Abstract 96: Neuroimaging Markers of Small Vessel Disease Differ Between Types of Recent Small Subcortical Infarcts
Background: The current neuroimaging standards of small vessel disease favor classification of all patients with a recent infarction in the territory of one perforating artery under the umbrella term of recent small subcortical infarcts (RSSI). Nonetheless the pathophysiology of perforator artery stroke is heterogeneous (microatheroma formation, lipohyalinosis or embolism), which is reflected by different infarct patterns on imaging studies. In this study, our aim was to determine whether chronic imaging markers of small vessel disease vary among patients with different imaging features of RSSI.
Methods: Features of small vessel disease (lacunes, microbleeds, perivascular spaces, white matter hyperintensities) were rated and small vessel disease burden score was determined in a consecutive series of 242 ischemic stroke patients admitted with RSSI. Small subcortical infarcts were dichotomized into proximal and distal patterns based on their proximity to the parent artery. Radiological and clinical features were compared among these groups by univariate and multivariate analyses.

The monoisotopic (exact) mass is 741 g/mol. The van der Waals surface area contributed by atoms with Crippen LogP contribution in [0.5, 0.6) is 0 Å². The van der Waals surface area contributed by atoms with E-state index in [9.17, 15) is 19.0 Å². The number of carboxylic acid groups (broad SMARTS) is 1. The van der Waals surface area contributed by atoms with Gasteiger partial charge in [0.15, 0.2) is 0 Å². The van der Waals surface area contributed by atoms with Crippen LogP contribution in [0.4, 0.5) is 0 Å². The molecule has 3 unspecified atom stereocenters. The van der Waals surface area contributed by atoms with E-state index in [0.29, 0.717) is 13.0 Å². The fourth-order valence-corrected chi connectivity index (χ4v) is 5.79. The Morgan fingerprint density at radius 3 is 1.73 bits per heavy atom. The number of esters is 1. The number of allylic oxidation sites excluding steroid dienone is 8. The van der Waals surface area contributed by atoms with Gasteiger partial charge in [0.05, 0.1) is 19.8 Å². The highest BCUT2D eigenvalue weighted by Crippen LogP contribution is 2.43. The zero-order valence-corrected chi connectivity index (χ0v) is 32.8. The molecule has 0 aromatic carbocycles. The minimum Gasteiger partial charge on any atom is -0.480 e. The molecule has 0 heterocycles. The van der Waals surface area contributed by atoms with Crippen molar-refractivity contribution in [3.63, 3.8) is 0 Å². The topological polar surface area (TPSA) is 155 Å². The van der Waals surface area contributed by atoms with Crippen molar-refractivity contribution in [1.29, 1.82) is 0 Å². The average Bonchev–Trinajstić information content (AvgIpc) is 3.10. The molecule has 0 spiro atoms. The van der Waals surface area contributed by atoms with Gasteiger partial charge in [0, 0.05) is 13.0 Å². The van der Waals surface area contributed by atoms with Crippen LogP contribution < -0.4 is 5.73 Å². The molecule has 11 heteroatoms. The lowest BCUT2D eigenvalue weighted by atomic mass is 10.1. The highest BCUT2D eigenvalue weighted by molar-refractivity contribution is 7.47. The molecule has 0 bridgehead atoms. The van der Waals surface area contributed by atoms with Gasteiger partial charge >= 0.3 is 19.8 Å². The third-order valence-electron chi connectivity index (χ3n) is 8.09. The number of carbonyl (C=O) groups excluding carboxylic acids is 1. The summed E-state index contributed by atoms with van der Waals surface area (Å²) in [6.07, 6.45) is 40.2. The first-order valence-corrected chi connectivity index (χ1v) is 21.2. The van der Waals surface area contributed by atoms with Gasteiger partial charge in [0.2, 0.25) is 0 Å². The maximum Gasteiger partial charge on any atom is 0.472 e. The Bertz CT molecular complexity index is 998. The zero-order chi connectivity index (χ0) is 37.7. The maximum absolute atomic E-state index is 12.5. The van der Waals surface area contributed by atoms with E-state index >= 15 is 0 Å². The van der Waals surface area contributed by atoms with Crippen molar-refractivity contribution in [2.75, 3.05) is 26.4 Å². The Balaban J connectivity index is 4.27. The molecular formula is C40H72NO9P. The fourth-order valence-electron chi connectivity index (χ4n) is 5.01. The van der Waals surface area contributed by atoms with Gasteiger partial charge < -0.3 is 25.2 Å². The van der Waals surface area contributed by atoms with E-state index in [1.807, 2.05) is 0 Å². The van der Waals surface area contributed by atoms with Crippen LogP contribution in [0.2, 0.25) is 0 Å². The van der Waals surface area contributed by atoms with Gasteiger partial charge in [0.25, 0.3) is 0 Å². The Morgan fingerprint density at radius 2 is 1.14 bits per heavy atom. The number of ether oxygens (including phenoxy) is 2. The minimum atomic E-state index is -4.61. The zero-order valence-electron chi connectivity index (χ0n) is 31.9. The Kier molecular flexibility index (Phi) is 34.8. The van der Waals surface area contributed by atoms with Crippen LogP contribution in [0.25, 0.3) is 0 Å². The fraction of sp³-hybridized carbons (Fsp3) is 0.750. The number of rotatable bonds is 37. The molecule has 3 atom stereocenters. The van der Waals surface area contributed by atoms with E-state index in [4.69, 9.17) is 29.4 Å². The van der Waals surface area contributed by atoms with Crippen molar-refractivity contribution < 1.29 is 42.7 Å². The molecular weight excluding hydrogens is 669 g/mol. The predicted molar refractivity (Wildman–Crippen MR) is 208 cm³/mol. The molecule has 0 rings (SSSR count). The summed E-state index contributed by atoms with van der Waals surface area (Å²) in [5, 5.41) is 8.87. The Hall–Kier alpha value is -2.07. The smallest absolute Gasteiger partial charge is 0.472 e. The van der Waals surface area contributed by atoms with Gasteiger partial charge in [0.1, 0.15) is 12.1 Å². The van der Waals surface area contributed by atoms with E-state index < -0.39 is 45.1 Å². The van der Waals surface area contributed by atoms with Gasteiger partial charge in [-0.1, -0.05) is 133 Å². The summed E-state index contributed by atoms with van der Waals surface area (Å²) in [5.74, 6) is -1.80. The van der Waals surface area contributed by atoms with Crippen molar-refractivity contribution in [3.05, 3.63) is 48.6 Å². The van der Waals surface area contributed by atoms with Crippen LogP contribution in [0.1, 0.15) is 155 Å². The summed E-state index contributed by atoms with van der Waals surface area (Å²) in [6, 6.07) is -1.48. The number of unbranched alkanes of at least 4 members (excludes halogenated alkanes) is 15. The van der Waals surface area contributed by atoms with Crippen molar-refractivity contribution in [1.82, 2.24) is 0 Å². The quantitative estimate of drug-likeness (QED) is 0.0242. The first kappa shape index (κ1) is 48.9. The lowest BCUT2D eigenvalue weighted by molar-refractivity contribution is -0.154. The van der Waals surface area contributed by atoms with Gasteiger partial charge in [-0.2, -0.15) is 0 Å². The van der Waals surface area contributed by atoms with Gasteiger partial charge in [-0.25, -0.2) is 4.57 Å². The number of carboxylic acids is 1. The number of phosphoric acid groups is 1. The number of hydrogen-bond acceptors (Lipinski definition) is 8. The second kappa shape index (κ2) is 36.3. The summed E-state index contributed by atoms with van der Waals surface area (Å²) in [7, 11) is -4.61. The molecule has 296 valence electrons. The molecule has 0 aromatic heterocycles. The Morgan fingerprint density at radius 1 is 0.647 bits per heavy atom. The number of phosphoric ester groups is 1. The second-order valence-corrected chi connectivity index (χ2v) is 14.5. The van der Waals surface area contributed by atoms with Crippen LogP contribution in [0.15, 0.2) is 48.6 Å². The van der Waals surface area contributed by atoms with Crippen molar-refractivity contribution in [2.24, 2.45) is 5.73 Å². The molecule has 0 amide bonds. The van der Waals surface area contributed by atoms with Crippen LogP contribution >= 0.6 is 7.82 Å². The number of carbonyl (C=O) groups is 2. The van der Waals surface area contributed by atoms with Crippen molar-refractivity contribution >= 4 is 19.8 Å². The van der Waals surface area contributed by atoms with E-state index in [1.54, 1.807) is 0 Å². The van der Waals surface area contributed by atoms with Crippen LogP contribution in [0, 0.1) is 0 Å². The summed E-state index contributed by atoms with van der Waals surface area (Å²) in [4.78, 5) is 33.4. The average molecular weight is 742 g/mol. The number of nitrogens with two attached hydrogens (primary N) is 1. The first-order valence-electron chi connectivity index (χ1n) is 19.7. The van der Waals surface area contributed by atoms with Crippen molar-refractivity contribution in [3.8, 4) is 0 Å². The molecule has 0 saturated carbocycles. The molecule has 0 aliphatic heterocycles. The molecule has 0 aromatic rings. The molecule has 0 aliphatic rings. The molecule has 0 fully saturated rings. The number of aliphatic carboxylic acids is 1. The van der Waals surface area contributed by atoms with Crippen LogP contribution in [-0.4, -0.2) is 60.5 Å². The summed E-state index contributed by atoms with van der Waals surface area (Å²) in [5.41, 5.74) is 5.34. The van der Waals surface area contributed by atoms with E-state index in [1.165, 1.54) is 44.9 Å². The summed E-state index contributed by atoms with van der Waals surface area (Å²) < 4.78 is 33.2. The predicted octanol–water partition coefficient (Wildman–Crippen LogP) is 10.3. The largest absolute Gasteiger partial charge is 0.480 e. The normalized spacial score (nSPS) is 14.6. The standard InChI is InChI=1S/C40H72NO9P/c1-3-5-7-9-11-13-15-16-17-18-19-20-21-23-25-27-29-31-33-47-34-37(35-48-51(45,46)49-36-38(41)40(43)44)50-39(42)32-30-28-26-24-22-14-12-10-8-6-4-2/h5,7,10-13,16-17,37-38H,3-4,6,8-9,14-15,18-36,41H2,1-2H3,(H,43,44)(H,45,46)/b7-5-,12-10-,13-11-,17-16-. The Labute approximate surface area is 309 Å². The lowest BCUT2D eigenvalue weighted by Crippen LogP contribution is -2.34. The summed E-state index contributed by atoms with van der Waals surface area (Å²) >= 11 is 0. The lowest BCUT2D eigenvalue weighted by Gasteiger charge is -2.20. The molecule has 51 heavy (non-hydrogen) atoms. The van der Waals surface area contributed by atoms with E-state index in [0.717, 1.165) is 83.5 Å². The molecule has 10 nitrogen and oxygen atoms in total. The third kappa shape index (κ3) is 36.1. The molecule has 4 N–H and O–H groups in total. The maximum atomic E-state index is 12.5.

Results: The cardiovascular risk factor profiles were similar between both groups. Patients with proximal pattern (n=63) more likely had an alternate stroke etiology other than small artery occlusion, like cardioembolism or proximal large vessel atherosclerosis (p=0.03). On radiologic evaluation, chronic lacune (p=0.03), microbleed (p=0.05) and periventricular white matter hyperintensity (p=0.04) burden, as well as the burden score (p=0.05) was significantly higher among patients with distal pattern. Multivariate analyses, which took into account the effect of age and cardiovascular risk factors, showed a significant association between higher small vessel burden score and the distal small subcortical infarction pattern (p<0.01).
Conclusion: There is significant heterogeneity among patients with RSSI with respect to neuroimaging markers of small vessel disease. These markers, together with lesion patterns, might prove to be useful in accurately identifying different subgroups of RSSI, which would be critical in understanding of the relevant pathopysiology and development of appropriate treatment strategies.
Author Disclosures: E. Arsava: None. B. Acar: None. B. Kaplan: None. R. Gocmen: None. M. Topcuoglu: None.
- © 2016 by American Heart Association, Inc.